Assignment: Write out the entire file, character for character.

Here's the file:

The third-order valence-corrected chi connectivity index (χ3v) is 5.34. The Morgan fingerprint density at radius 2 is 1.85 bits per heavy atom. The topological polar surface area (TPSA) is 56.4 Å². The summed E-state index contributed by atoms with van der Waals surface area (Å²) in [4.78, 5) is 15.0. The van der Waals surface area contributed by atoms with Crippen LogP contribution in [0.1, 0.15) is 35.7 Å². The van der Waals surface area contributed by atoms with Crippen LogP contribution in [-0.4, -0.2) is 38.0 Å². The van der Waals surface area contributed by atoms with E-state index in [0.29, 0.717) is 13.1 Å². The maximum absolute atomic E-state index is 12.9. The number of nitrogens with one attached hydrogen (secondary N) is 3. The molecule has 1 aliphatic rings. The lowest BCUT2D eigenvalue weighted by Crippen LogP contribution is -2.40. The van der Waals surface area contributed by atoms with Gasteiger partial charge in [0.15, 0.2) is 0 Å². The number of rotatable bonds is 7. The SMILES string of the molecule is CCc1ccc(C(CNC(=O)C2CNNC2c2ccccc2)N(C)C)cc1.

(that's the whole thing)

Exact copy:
The third-order valence-corrected chi connectivity index (χ3v) is 5.34. The Morgan fingerprint density at radius 2 is 1.85 bits per heavy atom. The topological polar surface area (TPSA) is 56.4 Å². The summed E-state index contributed by atoms with van der Waals surface area (Å²) in [4.78, 5) is 15.0. The van der Waals surface area contributed by atoms with Crippen LogP contribution in [0.1, 0.15) is 35.7 Å². The van der Waals surface area contributed by atoms with Crippen LogP contribution in [-0.4, -0.2) is 38.0 Å². The van der Waals surface area contributed by atoms with E-state index in [0.29, 0.717) is 13.1 Å². The maximum absolute atomic E-state index is 12.9. The number of nitrogens with one attached hydrogen (secondary N) is 3. The molecule has 1 aliphatic rings. The lowest BCUT2D eigenvalue weighted by Crippen LogP contribution is -2.40. The van der Waals surface area contributed by atoms with Gasteiger partial charge in [0.15, 0.2) is 0 Å². The number of rotatable bonds is 7. The SMILES string of the molecule is CCc1ccc(C(CNC(=O)C2CNNC2c2ccccc2)N(C)C)cc1.